Did you know that being thankful can actually improve your wellbeing? Studies show that expressing gratitude kickstarts the production of dopamine and serotonin which creates feelings of happiness. Grateful people often experience less chronic pain, reduced blood pressure and increased self-esteem. So here are a few ways you can start expressing your gratitude:
Write something that you are grateful for each day and put it in a jar. If you are feeling low, take a paper from the jar and reflect on how you are grateful for it.
Make a collage of photos that represent things that you are grateful for (people, pets, holidays, achievements). Take a look at it whenever you need some encouragement.
Reflect on things that you usually take for granted, noticing that someone took their time in making or creating an everyday object, for example. Then, reflect on a person that you barely know and how they made your day better (a bus driver, a barista, a receptionist). Then, reflect and be grateful for your own attributes and what you admire in yourself.
Write a letter to someone that contributed to your life at some point, for example a teacher, doctor, colleague. Express to that person an appreciation for the role they’ve played in your life and how you became a better person because of that. Then send it!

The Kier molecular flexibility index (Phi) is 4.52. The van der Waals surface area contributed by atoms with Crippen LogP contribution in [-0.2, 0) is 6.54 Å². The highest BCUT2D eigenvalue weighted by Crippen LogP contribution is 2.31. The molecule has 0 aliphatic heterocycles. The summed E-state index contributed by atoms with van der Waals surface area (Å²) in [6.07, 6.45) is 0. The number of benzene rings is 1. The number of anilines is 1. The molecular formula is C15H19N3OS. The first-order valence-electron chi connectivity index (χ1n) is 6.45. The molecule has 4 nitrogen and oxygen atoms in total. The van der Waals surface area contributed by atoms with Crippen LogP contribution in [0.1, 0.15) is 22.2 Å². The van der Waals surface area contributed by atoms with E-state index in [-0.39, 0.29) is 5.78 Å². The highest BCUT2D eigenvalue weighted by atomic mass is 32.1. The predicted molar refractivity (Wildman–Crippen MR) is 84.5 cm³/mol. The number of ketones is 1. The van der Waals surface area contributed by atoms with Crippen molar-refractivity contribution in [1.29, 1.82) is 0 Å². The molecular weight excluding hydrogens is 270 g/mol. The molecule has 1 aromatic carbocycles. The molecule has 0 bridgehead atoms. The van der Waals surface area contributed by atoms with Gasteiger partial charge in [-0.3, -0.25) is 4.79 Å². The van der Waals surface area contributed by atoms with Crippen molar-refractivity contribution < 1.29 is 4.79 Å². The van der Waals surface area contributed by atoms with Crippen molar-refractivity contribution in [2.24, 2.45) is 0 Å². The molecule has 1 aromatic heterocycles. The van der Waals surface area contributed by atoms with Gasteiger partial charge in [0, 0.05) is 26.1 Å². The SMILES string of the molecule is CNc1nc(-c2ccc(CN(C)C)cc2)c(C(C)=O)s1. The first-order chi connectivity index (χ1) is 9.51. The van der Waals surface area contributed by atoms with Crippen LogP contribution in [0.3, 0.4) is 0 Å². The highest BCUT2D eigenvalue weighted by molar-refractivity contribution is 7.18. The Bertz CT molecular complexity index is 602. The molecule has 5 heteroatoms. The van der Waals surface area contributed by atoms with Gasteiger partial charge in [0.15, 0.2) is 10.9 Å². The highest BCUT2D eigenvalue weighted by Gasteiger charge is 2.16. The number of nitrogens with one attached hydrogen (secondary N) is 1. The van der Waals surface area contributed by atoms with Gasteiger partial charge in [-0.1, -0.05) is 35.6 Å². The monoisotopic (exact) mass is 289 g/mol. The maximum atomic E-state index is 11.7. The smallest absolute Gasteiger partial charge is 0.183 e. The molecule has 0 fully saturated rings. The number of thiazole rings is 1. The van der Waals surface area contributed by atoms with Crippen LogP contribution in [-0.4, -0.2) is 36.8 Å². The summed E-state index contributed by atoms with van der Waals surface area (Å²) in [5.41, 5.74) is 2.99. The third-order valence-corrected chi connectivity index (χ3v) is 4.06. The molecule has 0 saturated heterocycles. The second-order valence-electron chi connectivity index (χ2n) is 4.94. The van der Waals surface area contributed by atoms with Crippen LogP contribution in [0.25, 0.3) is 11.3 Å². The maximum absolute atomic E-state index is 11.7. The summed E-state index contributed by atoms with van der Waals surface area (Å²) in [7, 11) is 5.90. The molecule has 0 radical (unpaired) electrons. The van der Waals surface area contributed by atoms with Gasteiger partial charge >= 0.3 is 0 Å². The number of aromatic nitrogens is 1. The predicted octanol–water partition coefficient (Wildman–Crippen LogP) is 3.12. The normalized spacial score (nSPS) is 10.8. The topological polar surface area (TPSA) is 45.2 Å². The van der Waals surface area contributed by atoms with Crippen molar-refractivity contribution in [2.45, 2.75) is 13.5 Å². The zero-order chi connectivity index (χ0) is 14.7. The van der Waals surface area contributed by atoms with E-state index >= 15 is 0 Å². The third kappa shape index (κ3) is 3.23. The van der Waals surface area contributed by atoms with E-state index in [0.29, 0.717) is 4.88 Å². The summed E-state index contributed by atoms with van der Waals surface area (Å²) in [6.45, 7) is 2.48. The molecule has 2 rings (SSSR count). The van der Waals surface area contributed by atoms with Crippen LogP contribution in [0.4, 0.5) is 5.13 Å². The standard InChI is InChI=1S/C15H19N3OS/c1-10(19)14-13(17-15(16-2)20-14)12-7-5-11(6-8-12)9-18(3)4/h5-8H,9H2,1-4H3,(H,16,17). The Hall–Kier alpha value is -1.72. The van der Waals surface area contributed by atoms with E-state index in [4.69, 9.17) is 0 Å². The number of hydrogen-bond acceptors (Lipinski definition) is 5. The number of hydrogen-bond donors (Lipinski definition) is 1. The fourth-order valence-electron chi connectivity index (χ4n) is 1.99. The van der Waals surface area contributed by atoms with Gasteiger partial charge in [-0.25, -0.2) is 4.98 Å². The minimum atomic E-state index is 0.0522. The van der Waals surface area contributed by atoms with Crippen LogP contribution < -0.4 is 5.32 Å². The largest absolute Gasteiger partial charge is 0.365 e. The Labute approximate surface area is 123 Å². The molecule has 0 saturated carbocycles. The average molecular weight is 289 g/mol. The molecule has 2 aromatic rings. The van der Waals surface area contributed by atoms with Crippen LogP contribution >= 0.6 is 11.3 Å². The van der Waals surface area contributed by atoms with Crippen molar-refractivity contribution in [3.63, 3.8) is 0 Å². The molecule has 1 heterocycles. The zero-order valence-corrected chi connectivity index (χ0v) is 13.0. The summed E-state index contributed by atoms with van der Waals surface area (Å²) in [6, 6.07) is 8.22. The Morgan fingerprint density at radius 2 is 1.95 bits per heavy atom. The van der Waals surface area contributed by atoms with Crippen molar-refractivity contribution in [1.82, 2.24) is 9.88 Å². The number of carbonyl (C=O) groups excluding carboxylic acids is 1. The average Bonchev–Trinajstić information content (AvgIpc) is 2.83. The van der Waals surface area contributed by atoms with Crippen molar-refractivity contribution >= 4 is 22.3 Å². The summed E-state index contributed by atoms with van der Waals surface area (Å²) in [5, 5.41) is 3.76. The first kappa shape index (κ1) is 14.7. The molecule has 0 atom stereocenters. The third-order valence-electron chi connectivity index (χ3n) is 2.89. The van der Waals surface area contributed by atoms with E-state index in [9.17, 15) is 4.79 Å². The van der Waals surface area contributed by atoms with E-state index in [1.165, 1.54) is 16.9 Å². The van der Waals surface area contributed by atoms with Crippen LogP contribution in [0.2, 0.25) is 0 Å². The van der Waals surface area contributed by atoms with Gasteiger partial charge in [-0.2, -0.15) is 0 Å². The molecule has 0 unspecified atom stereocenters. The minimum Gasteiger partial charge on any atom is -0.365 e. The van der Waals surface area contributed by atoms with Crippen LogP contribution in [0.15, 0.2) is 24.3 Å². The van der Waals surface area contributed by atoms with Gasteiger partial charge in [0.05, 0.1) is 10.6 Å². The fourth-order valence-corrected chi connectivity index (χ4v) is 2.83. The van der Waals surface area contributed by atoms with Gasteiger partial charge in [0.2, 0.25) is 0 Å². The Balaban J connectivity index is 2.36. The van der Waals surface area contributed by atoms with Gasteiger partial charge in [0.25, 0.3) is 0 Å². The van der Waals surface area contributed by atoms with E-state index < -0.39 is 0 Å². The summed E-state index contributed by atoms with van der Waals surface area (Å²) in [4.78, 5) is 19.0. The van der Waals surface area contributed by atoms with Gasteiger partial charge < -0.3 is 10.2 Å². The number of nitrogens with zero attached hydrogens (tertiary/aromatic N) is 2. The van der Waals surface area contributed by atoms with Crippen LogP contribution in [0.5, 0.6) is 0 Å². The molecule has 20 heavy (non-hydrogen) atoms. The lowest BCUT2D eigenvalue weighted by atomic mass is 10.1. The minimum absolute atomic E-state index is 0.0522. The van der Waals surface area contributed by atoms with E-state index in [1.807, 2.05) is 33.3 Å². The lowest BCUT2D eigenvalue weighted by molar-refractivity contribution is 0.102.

Remind yourself each day of some of the good things that happen in your life and express this gratitude in words. Practicing these exercises will help you appreciate your surroundings and get that positive feeling of being thankful!
Algoe, S., Haidt, J., and Gable, S. (2008). Beyond reciprocity: gratitude and relationships in everyday life. Emotion 8, 425–429. doi: 10.1037/1528-3518.104.22.1685
Emmons, R., and McCullough, M. (2003). Counting blessings versus burdens: an experimental investigation of gratitude and subjective well-being in daily life. J. Pers. Soc. Psychol. 84, 377–389. doi: 10.1037/0022-3522.214.171.1247
Kini, P., Wong, J., McInnis, S., Gabana, N., and Brown, J. W. (2016). The effects of gratitude expression on neural activity. NeuroImage 128, 1–10. doi: 10.1016/j.neuroimage.2015.12.040
Wood, A., Froh, J., and Geraghty, A. (2010). Gratitude and well-being: a review and theoretical integration. Clin. Psychol. Rev. 30, 890–905. doi: 10.1016/j.cpr.2010.03.005